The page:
Seventeen-year old Abby has only one goal for her summer: to make sure she is fluent in French—well, that, and to get as far away from baseball and her Cubs-obsessed family as possible. A summer of culture and language, with no sports in sight.
That turns out to be impossible, though, because her French partner is the exact kind of boy she was hoping to avoid. Eight weeks. 120 hours of class. 80 hours of conversation practice with someone who seems to exclusively wear baseball caps and jerseys.
But Zeke in French is a different person than Zeke in English. And Abby can’t help but fall for him, hard. As Abby begins to suspect that Zeke is hiding something, she has to decide if bridging the gap between the distance between who she is and who he is, is worth the risk.
Title: The Distance from A to Z
Author: Natalie Blitt
Publication date: January 12, 2016
I received The Distance from A to Z from the author in exchange for an honest review.
I’m not the first to make the comparison to Anna and the French Kiss and I won’t be the last. It’s all the spoken French and the trip to Montreal (not Paris, but…) and the summer college program and living in a dorm. It’s everything I loved about Anna and the French Kiss being a part of The Distance from A to Z.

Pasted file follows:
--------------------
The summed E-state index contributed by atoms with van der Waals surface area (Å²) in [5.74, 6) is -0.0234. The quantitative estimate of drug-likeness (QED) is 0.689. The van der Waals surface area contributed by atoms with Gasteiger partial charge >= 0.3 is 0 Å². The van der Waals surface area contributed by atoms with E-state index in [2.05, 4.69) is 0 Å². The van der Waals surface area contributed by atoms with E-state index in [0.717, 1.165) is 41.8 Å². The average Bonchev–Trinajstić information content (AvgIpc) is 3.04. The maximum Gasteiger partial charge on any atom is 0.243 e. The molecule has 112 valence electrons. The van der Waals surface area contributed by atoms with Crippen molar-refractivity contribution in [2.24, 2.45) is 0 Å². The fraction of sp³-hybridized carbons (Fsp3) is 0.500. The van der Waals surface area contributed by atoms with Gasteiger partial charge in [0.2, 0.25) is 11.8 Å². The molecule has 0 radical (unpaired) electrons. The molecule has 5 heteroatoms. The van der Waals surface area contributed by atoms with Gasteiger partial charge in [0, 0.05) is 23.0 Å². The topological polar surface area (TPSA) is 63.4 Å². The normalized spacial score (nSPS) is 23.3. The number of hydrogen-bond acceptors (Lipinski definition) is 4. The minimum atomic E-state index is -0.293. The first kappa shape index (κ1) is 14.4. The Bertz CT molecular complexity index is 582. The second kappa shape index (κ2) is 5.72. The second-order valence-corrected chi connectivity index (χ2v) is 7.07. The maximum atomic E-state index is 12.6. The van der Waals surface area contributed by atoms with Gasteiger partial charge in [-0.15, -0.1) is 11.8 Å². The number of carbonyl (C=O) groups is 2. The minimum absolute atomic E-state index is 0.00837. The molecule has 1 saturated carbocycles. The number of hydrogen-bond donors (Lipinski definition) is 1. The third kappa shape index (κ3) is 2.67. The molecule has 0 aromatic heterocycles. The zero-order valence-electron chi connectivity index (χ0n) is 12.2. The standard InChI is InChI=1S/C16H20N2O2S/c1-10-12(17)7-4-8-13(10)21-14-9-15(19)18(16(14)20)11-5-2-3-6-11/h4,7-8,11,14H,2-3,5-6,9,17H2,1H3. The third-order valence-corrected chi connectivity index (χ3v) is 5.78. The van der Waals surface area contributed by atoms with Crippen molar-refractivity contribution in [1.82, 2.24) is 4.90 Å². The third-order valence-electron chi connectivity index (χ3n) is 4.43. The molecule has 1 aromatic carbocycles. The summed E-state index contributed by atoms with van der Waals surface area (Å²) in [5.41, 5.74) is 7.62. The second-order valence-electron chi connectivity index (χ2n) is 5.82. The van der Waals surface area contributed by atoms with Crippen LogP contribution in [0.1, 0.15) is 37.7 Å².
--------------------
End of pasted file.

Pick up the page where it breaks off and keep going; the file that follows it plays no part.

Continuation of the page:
Abby and Zeke are adorable and fun, but there’s a lot more to the book than just the romance. Her friendship with her roommate Alice is just as interesting and fun as her romance with Zeke. Alice isn’t just a sidekick either. She’s a full character with her own personality. I could see Alice getting her own book in the future. And since Alice is also from Chicago, Abby can show up in the book! The scenes with Abby and Alice (and Abby and Zeke) going to various stores and diners in their college town made me want to go to those places too.
There’s also baseball, which I love. Abby doesn’t like baseball, so it’s not like she and Zeke are going to games all the time or anything, but it’s definitely part of the story. I was a little put-off at first because Abby is so anti-baseball, but she has her reasons. I feel like this could have been explored a little more, rather than just mentioned. It would have made a good in-depth conversation with Alice.
Zeke has some secrets that he’s reluctant to reveal to Abby, and I was dying to know what they were and why he was so different when he and Abby weren’t working on French class conversations and projects. In hindsight, I should have guessed, but I wasn’t trying too hard because I was too busy reading about the two of them falling in love. My favorite part of the book is the class trip to Montreal near the end of the summer program. I loved reading about them exploring the city, even when they’re just walking around speaking French. French is something that Abby and Zeke share, something she doesn’t share with anyone else in her life.
The Distance from A to Z was one of my Top Ten 2016 Debut Novels I’m Looking Forward To. If all of them are this good, 2016 is going to be a very, very good year.
Natalie Blitt has posted a deleted scene from The Distance from A to Z on her website and will post an epilogue as soon as the book reaches 100 reviews on Amazon.